Why do you write? What prompted you to take that first step – to set pen on paper, finger on key – in telling your story? Learning the why and what of a writer’s journey allows each of us to explore dimensions of will, discipline, and fortitude. Why do intelligent people sacrifice enormous amounts of time in a potentially anonymous venue to engage in an activity that bores the average human being to mindless rocking.
Trust me on this.
I hear agonized howls from adult students when they’re charged with writing a couple of pages for an assignment. And we volunteer to write – not for a grade, not for money, not for glory (though the latter two may tantalize), but cuz we must.
The writers who’ve shared their thoughts with me often capture aspects of nature that resonate – cycles, beginnings . . . closure. Nature drives us to write as much as it provides fodder for the conflict and motivation in our stories. So, let me tell you about my birthday fox and epiphany trees.
Redfish Lake, at the base of the Sawtooth Mountains, stuns visitors with its beauty. The lake defines the cliché ‘crystal clear’ and draws all manner of wildlife. I’ve been visiting this area since I could walk. Every few years, luck and haphazard planning meant that, as a child and adult, I could wake up on the morning of my birthday and walk to the lake to see the sun come up over Mount Heyburn. I shared this vista in my dragon story a few days ago.
However, five years ago, I didn’t make it to the lakefront on my birthday morning. I was knee deep in a ‘coffin countdown’ moment. You know – contemplating gray hairs, neck wattle and forehead lines, then considering the length of my ‘if only’ list. If you haven’t had one (or more) of said moments, then you can’t claim three decades. I sat, wrapped in my imaginary cloak of pity party red, on the porch of a rented cabin. Sipping at a nasty cup of coffee and trying to get bars on my cell phone – further evidence of my despair and the universe’s punishment – I waited for the horde to wake up and demand breakfast. At a slight whisper and vague movement, I looked to the right.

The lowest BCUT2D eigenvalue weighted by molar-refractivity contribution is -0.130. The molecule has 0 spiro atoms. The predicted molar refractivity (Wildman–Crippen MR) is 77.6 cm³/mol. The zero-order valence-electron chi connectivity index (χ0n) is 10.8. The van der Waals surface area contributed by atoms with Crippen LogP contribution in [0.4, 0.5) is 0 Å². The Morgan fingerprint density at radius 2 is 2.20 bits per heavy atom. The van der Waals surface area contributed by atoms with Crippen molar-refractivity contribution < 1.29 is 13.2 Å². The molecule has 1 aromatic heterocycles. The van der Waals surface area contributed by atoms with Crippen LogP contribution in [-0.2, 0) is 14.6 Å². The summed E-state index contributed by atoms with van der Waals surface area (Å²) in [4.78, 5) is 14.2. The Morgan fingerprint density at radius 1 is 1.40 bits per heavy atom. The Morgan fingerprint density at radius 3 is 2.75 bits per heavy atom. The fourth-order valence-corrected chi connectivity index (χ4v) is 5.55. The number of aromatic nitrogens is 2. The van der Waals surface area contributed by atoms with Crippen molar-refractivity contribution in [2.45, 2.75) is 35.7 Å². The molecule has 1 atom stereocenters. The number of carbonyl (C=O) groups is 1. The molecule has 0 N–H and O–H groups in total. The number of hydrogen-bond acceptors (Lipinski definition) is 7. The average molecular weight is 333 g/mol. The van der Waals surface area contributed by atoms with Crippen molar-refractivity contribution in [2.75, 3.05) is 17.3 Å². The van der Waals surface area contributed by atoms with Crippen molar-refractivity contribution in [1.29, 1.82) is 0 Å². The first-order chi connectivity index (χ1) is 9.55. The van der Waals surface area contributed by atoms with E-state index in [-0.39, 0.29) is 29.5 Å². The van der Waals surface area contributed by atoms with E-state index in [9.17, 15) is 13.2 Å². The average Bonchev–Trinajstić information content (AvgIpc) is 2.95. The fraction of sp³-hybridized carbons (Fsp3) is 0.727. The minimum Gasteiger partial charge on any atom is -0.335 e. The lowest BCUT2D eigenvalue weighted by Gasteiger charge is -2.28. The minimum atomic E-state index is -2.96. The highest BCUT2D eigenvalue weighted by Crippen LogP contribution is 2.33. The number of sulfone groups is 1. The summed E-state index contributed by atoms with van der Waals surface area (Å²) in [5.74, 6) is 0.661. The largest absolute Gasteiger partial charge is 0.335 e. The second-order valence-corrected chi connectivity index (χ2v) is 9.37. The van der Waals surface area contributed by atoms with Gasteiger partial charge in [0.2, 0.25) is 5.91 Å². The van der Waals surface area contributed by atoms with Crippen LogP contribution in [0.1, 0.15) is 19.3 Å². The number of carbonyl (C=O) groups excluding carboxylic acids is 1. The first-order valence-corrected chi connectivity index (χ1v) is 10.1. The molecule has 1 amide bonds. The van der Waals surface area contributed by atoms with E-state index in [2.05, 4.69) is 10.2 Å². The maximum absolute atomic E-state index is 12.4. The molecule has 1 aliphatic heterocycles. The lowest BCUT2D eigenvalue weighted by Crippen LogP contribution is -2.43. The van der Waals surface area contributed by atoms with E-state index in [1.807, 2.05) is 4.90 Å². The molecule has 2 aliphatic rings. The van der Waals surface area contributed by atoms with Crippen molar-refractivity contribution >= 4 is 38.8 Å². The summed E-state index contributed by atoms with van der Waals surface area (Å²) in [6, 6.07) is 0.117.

The fox busied itself for several minutes looking for mice, maybe scavenging for marshmallow remnants from the s’more frenzy of the previous evening. I thanked the fates that my cell phone had a camera and captured his image. I watched, shivering off and on in the damp morning air, as the fox went about its routine. What was so mundane to this charming animal was a gift rivaling anything I’ve received in life – save for the birth of my children. A reminder. Serendipity.
The birthday fox reminded me that we never know what surprise may bless us next. At that moment, I decided to knock off an ‘if only’ or two. I would jot down stories from the batch that nagged at me. Aside from the occasional assignment in an English class, this was my first step. As silly and self-indulgent as another might see it, I needed to do this. We never know what might come of a first step. We always know when we fail to try.
So, I wrote my stories for a month. Then, every few weeks. Within three years, writing was something for another time, another week, another year. I went about my mundane schedule, much like my birthday fox, only I don’t think anyone was finding inspiration in my actions. One day in late April two years ago, on my way to another meeting on something serious and forgettable, I looked up.
I watched these trees bloom for ten springs, marveling at their twin beauty every year. But I only saw the trees once a year. The remainder of the time, the trees’ cycle was rote to me. Leaves turned green, morphed to fall colors, then blew away in the first winter storm. My epiphany was so obvious and simple that I’m faintly embarrassed to share (but what the heck, here goes).
We need to grab serendipity, see it, and hold on. Tenacity and perspective. I can choose that rote existence and mark each anniversary. Or, I can see the mundane, make it new, and capture that moment in words. I can choose to remember my fox and see my epiphany every day. Now, I write for hours every day. Yes, some of that writing is heavy, researchy, and decidedly mundane. But the rest? I see romantic suspense in every scandal . . . and a paranormal, extra-dimensional ride in the most innocuous headline.
Why do you need to write? What prompted you to start?
What birthday foxes and epiphany trees keep you going?